Determinants of Neuronal Identity brings together studies of a wide range of vertebrate and invertebrate organisms that highlight the determinants of neuronal identity. Emphasis of this book is on how neurons are generated; how their developmental identities are specified; and to what degree those identities can be subsequently modified to meet the changing needs of the organism. This book also considers various techniques used in the analysis of different organisms.
This volume is comprised of 15 chapters; the first of which introduces the reader to the specification of neuronal identity in Caenorhabditis elegans. The discussion then turns to neurogenesis and segmental homology in the leech, as well as intrinsic and extrinsic factors influencing the development of Retzius neurons in the leech nervous system. Drosophila is discussed next, with particular reference to neuronal diversity in the embryonic central nervous system, cell choice and patterning in the retina, and development of the peripheral nervous system. Other chapters explore endocrine influences on the postembryonic fates of neurons during insect metamorphosis; neuron determination in the nervous system of Hydra and in the mammalian cerebral cortex; and segregation of cell lineage in the vertebrate neural crest.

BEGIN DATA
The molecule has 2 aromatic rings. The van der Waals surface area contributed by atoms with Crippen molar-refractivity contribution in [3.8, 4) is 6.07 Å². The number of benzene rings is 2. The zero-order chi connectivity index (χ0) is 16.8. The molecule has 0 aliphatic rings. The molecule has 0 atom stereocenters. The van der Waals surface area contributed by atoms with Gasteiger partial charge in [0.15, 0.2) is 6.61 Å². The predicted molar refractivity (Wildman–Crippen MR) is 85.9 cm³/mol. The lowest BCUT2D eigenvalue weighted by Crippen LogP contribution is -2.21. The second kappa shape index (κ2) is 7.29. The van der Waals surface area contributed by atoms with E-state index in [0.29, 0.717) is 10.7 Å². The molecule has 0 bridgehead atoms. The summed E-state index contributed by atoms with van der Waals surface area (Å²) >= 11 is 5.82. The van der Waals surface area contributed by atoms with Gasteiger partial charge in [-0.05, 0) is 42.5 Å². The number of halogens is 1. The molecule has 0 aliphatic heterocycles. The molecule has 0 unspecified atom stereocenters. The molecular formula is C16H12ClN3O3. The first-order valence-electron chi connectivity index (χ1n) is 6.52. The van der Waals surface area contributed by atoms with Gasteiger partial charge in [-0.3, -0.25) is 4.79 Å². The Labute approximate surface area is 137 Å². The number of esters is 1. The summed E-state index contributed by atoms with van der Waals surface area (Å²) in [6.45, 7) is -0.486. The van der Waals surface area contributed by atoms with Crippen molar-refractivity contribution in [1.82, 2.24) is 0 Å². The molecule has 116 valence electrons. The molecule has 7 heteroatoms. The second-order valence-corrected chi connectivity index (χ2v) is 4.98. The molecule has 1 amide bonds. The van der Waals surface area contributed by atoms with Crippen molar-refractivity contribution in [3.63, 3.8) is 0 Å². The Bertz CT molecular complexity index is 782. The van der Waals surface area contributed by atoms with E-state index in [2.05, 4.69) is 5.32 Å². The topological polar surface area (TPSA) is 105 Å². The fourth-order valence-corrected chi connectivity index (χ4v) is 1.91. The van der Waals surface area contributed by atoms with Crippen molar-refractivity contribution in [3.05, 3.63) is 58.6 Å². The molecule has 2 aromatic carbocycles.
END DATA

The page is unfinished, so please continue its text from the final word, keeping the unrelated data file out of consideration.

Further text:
This book will help scientists and active researchers in synthesizing a conceptual framework for further studies of neuronal specification.